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Is there any way to add elements to a built in enum class in Java?

My question is similar to Can I add and remove elements of enumeration at runtime in Java, but that question seems to be geared towards constructing your own enum and then modifying it. I'm assuming there's an existing enum somewhere I can't change, something like

enum Days{ MONDAY, TUESDAY, WEDNESDAY }

and I want to add Thursday, Friday, etc. to it. So unfortunately, suggestions of how to use an interface to accomplish my goal, or other methods that would be more effective than enums, don't apply here.

As I understand it, enums are implicitly final, so I can't extend it and add more elements to it. It has private fields, but it appears I can use reflection to access those - could I change one of the private fields, even if I can't add a new one, i.e, change Monday to Thursday?

Edit: Clarification of Circumstances

People have suggested altering the code before it's compiled into the program. My code is part of a larger project that I can't change; the class with the enum in it is loaded by the larger program before my class gets access to it. At that point, I'd like to add the missing elements to the enum. Is bytecode manipulation still the way to go?

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I think you shouldn't do this, but if you really insist, this blog post seems to be just what you want. –  Vincent van der Weele Nov 23 '13 at 22:13
    
I don't fully understand? Let's assume i have the following code: Days firstDay = Days.MONDAY. What do you want to modify now? –  isnot2bad Nov 23 '13 at 22:13

2 Answers 2

Enums are intended to be static, final, immutable, instance-controlled objects that have the sense of constants. You should think of an enum any time your project contains a natural grouping or listing of things that are known at compile time.

The JVM guarantees that enums are instance-controlled and immutable at run-time. The binary compatibility of enums is also guaranteed so that if, later on, you add enum constants, your programs will continue to run.

The short answer is: "no, there is no easy way to extend an enum class in java."

One alternative is to have a base enum implement an interface that serves as the base type for the enum constants.

It is then possible to "extend" the enum by creating a new enum that implements the interface. Even so, this is not something that, by design, was ever intended to take place at run time.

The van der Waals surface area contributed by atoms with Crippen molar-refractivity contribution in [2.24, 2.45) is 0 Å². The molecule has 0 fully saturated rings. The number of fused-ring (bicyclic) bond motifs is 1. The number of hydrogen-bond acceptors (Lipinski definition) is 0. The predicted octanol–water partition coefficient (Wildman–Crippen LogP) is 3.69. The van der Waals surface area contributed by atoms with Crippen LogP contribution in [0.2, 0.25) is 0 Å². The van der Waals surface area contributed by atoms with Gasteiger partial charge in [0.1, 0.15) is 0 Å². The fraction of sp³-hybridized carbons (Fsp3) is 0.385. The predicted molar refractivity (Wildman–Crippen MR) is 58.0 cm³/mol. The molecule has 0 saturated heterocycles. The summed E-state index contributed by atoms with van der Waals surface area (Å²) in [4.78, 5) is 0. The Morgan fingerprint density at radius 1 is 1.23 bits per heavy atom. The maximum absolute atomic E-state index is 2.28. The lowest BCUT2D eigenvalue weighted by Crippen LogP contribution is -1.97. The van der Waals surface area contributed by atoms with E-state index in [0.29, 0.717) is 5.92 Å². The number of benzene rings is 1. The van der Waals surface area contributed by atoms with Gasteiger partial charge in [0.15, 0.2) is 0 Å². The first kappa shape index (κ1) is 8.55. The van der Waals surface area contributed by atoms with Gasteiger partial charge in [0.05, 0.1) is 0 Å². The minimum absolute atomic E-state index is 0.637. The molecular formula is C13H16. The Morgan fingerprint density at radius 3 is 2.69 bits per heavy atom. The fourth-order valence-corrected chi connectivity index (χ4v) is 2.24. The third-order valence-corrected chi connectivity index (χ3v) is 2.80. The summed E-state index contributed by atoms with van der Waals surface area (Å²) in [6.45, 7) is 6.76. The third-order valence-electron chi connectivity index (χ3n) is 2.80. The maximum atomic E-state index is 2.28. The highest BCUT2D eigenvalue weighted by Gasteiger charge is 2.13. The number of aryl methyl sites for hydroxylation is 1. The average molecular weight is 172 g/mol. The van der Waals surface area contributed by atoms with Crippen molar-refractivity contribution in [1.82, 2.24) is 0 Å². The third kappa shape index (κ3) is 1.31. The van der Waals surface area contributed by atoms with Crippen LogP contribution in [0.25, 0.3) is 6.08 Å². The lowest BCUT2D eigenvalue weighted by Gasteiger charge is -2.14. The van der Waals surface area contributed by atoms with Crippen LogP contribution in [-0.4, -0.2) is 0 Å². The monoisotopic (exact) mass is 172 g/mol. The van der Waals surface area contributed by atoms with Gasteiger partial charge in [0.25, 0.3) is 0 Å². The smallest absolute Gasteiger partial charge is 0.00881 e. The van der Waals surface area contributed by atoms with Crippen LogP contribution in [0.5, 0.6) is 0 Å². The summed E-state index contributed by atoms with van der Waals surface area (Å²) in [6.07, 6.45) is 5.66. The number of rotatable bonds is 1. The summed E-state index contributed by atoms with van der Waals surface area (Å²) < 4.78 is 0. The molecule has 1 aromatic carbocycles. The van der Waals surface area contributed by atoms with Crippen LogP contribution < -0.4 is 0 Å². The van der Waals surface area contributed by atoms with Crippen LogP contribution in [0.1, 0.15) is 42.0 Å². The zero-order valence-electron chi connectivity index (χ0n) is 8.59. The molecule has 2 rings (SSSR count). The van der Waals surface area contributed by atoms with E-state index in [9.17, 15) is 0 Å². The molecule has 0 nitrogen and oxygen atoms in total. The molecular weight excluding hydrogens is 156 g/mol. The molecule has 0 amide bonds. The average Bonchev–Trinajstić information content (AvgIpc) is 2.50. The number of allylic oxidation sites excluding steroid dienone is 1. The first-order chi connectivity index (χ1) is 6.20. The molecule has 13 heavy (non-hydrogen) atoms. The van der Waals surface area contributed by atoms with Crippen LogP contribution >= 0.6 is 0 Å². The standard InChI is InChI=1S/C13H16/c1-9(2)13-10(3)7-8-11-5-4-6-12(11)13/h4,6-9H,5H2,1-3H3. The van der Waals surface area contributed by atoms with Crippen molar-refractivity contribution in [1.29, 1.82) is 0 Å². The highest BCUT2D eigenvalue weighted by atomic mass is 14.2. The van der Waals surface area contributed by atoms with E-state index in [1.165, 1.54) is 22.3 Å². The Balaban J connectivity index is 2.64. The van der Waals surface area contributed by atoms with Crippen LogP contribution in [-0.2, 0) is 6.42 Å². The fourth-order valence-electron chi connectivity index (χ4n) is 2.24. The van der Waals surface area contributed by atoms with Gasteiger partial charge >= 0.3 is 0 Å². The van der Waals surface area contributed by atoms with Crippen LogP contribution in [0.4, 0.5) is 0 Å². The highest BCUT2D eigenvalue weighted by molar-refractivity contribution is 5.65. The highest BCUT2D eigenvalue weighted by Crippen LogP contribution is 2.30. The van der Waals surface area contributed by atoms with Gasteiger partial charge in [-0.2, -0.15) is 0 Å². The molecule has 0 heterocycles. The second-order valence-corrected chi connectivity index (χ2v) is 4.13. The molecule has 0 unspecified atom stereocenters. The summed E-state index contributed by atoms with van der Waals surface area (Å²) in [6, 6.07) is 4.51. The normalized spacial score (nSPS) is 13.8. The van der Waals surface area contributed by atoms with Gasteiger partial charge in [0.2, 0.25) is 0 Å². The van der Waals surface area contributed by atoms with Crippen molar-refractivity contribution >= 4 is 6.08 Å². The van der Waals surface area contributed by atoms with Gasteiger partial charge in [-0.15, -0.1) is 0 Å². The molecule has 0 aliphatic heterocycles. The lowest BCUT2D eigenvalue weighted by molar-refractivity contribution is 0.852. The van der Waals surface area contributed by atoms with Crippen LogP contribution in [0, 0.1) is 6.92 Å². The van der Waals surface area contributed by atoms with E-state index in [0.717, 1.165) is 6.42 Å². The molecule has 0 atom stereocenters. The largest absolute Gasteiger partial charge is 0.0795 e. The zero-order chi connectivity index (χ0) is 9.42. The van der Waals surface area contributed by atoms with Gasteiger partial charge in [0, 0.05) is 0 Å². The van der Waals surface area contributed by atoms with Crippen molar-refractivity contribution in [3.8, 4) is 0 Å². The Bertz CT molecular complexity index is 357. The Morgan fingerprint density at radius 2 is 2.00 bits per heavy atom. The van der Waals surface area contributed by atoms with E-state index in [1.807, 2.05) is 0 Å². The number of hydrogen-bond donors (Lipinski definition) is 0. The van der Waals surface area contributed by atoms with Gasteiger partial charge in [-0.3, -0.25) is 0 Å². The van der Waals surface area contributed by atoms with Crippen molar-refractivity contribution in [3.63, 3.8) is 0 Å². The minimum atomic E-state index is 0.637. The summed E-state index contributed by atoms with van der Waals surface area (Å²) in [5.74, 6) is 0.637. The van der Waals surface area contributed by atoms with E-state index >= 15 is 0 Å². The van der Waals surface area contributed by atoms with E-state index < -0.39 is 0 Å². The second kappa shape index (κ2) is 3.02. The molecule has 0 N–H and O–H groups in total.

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That sounds like a good idea, but I can't change the base enum to make it implement an interface. I can't change the declaration of enum at all - it isn't mine. When you say "no, there is no easy way to ... " I have to wonder, is there a "hard" way to do it? –  en_Knight Nov 23 '13 at 22:20
    
As Peter Lawrey has said, the "hard" way to do it is to change the class before it is loaded. It has to be this way because, again, JVM implementations are supposed to make strict guarantees about the inviolability of enums at run-time (i.e., they are secure). Is there a way to replace the deficient enum with a correct one that you've written yourself ... or even one that has been byte-code edited to become usable? –  scottb Nov 23 '13 at 22:23

You can change a enum at runtime my altering the class at runtime before you load it. You can either compile an altered enum at runtime and load it or you can use byte code manipulation to alter it.

In short, include all the enums you need and you should never need to add to them at runtime. e.g. if there are only seven days in a weeks, include all of them at compile time.

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How do I use "byte code manipulation to alter it"? I would have included all 7 days, but I'm using an enum from somewhere I can't access or change that didn't include all 7 days (I don't know why) –  en_Knight Nov 23 '13 at 22:17
    
either you can change it or your can't. If you can change it there are many ways to do this. If you can't change it I would like to know why not. The simplest solution is to de-compile the class or obtain the source, edit it and use your modified version instead. –  Peter Lawrey Nov 23 '13 at 22:18

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